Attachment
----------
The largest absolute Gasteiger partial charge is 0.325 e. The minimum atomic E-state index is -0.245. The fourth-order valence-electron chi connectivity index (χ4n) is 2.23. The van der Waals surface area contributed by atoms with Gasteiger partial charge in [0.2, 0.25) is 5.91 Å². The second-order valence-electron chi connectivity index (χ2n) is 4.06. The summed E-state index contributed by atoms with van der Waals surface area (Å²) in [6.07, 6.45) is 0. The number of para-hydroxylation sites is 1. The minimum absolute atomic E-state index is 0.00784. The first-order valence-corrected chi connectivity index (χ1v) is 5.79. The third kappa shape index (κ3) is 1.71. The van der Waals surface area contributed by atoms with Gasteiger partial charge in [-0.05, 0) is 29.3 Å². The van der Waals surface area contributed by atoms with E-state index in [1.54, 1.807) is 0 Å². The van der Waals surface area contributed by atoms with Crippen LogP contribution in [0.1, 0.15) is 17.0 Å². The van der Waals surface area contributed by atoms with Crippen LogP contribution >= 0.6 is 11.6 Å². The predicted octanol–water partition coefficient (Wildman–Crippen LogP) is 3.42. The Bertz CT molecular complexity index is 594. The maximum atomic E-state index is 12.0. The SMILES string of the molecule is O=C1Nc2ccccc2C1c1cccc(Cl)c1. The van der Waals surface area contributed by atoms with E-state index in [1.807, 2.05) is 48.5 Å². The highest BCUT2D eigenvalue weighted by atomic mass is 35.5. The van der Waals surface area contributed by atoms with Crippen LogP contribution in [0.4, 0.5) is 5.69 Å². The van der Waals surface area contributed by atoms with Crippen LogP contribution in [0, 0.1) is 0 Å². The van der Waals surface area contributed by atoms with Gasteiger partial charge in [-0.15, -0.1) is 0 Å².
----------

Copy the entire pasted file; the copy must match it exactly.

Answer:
The largest absolute Gasteiger partial charge is 0.325 e. The minimum atomic E-state index is -0.245. The fourth-order valence-electron chi connectivity index (χ4n) is 2.23. The van der Waals surface area contributed by atoms with Gasteiger partial charge in [0.2, 0.25) is 5.91 Å². The second-order valence-electron chi connectivity index (χ2n) is 4.06. The summed E-state index contributed by atoms with van der Waals surface area (Å²) in [6.07, 6.45) is 0. The number of para-hydroxylation sites is 1. The minimum absolute atomic E-state index is 0.00784. The first-order valence-corrected chi connectivity index (χ1v) is 5.79. The third kappa shape index (κ3) is 1.71. The van der Waals surface area contributed by atoms with Gasteiger partial charge in [-0.05, 0) is 29.3 Å². The van der Waals surface area contributed by atoms with E-state index in [1.54, 1.807) is 0 Å². The van der Waals surface area contributed by atoms with Crippen LogP contribution in [0.1, 0.15) is 17.0 Å². The van der Waals surface area contributed by atoms with Crippen LogP contribution >= 0.6 is 11.6 Å². The predicted octanol–water partition coefficient (Wildman–Crippen LogP) is 3.42. The Bertz CT molecular complexity index is 594. The maximum atomic E-state index is 12.0. The SMILES string of the molecule is O=C1Nc2ccccc2C1c1cccc(Cl)c1. The van der Waals surface area contributed by atoms with E-state index in [1.807, 2.05) is 48.5 Å². The highest BCUT2D eigenvalue weighted by atomic mass is 35.5. The van der Waals surface area contributed by atoms with Crippen LogP contribution in [0.4, 0.5) is 5.69 Å². The van der Waals surface area contributed by atoms with Crippen LogP contribution in [0, 0.1) is 0 Å². The van der Waals surface area contributed by atoms with Gasteiger partial charge in [-0.15, -0.1) is 0 Å².